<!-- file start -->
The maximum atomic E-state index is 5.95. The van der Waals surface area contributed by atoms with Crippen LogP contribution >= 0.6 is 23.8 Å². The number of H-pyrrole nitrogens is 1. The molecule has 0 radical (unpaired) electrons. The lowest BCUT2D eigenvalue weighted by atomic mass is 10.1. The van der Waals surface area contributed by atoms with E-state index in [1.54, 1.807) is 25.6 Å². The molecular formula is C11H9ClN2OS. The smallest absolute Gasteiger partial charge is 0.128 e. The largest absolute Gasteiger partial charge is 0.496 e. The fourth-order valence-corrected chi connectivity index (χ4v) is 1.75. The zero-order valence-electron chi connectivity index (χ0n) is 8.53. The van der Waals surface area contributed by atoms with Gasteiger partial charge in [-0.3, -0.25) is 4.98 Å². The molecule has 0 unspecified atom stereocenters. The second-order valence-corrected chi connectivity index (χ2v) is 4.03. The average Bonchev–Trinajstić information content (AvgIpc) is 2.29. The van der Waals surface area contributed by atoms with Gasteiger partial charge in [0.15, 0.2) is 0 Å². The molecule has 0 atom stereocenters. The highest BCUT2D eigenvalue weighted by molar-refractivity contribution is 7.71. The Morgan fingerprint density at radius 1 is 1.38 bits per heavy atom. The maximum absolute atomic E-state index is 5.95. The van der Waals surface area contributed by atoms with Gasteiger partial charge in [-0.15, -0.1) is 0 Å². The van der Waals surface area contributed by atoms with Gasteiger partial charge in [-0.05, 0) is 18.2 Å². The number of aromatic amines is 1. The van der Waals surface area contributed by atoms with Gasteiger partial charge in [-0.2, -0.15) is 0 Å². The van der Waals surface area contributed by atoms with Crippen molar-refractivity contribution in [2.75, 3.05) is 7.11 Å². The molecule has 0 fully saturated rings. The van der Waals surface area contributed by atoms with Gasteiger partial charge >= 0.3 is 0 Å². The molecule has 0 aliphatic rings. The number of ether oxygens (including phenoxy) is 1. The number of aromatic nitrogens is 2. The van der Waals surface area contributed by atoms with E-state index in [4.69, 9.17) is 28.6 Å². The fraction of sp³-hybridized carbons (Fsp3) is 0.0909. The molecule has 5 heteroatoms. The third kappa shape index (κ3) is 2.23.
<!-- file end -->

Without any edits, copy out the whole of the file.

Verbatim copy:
The maximum atomic E-state index is 5.95. The van der Waals surface area contributed by atoms with Crippen LogP contribution >= 0.6 is 23.8 Å². The number of H-pyrrole nitrogens is 1. The molecule has 0 radical (unpaired) electrons. The lowest BCUT2D eigenvalue weighted by atomic mass is 10.1. The van der Waals surface area contributed by atoms with E-state index in [1.54, 1.807) is 25.6 Å². The molecular formula is C11H9ClN2OS. The smallest absolute Gasteiger partial charge is 0.128 e. The largest absolute Gasteiger partial charge is 0.496 e. The fourth-order valence-corrected chi connectivity index (χ4v) is 1.75. The zero-order valence-electron chi connectivity index (χ0n) is 8.53. The van der Waals surface area contributed by atoms with Gasteiger partial charge in [-0.3, -0.25) is 4.98 Å². The molecule has 0 unspecified atom stereocenters. The second-order valence-corrected chi connectivity index (χ2v) is 4.03. The average Bonchev–Trinajstić information content (AvgIpc) is 2.29. The van der Waals surface area contributed by atoms with Gasteiger partial charge in [0.15, 0.2) is 0 Å². The molecule has 0 atom stereocenters. The highest BCUT2D eigenvalue weighted by molar-refractivity contribution is 7.71. The Morgan fingerprint density at radius 1 is 1.38 bits per heavy atom. The maximum absolute atomic E-state index is 5.95. The van der Waals surface area contributed by atoms with Gasteiger partial charge in [-0.15, -0.1) is 0 Å². The van der Waals surface area contributed by atoms with Gasteiger partial charge in [-0.05, 0) is 18.2 Å². The number of aromatic amines is 1. The van der Waals surface area contributed by atoms with Gasteiger partial charge in [-0.2, -0.15) is 0 Å². The van der Waals surface area contributed by atoms with Crippen molar-refractivity contribution in [2.75, 3.05) is 7.11 Å². The molecule has 0 fully saturated rings. The van der Waals surface area contributed by atoms with Gasteiger partial charge >= 0.3 is 0 Å². The molecule has 0 aliphatic rings. The number of ether oxygens (including phenoxy) is 1. The number of aromatic nitrogens is 2. The van der Waals surface area contributed by atoms with E-state index in [4.69, 9.17) is 28.6 Å². The fraction of sp³-hybridized carbons (Fsp3) is 0.0909. The molecule has 5 heteroatoms. The third kappa shape index (κ3) is 2.23.